Test Catalog

Test Id : TNFA

Tumor Necrosis Factor, Plasma

Useful For
Suggests clinical disorders or settings where the test may be helpful

Evaluation of patients with suspected systemic infection, in particular infection caused by gram-negative bacteria


Evaluation of patients with suspected chronic inflammatory disorders, such as rheumatoid arthritis, inflammatory bowel disease, ankylosing spondylitis, or cancers.

Method Name
A short description of the method used to perform the test


NY State Available
Indicates the status of NY State approval and if the test is orderable for NY State clients.


Reporting Name
Lists a shorter or abbreviated version of the Published Name for a test

Tumor Necrosis Factor, P

Lists additional common names for a test, as an aid in searching




Specimen Type
Describes the specimen type validated for testing

Plasma EDTA

Specimen Required
Defines the optimal specimen required to perform the test and the preferred volume to complete testing

Collection Container/Tube: Lavender top (EDTA)

Submission Container/Tube: Plastic vial

Specimen Volume: 0.5 mL

Collection Instructions:

1. Immediately after specimen collection, place the tube on wet ice.

2. Centrifuge at 1500 x g for 10 minutes and aliquot plasma into plastic vial.

3. Freeze specimen within 30 minutes.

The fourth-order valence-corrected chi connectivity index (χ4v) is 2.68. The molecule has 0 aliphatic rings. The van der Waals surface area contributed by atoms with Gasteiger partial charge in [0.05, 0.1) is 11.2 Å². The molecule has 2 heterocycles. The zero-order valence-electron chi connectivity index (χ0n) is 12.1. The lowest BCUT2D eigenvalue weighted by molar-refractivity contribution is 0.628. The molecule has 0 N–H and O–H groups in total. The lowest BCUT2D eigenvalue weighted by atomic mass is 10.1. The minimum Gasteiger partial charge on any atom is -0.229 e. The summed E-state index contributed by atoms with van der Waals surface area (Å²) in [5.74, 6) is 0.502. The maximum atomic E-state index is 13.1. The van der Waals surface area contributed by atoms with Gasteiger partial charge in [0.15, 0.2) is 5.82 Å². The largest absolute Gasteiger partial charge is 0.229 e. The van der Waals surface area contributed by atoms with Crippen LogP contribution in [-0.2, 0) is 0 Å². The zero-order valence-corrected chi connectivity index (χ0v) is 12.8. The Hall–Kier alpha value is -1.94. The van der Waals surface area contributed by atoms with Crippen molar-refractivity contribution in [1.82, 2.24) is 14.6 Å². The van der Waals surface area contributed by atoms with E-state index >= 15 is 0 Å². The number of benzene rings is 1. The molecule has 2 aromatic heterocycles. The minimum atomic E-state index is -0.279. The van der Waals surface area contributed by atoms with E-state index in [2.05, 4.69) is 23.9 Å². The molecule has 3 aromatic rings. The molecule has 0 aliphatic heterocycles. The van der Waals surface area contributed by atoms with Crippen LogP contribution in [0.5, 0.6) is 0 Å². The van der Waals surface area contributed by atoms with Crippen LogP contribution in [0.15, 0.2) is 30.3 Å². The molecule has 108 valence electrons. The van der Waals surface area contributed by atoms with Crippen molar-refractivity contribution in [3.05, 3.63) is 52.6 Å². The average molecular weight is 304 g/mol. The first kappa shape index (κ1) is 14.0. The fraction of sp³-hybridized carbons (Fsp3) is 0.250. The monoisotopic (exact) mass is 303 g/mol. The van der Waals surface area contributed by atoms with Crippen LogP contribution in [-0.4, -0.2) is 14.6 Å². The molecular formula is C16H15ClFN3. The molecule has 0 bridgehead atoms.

Specimen Minimum Volume
Defines the amount of sample necessary to provide a clinically relevant result as determined by the Testing Laboratory

0.3 mL

Reject Due To
Identifies specimen types and conditions that may cause the specimen to be rejected

Gross hemolysis OK
Gross lipemia OK
Gross icterus OK
Heat-treated specimen Reject

Specimen Stability Information
Provides a description of the temperatures required to transport a specimen to the performing laboratory, alternate acceptable temperatures are also included

Specimen Type Temperature Time Special Container
Plasma EDTA Frozen (preferred) 21 days
Refrigerated 24 hours

Useful For
Suggests clinical disorders or settings where the test may be helpful

Evaluation of patients with suspected systemic infection, in particular infection caused by gram-negative bacteria


Evaluation of patients with suspected chronic inflammatory disorders, such as rheumatoid arthritis, inflammatory bowel disease, ankylosing spondylitis, or cancers.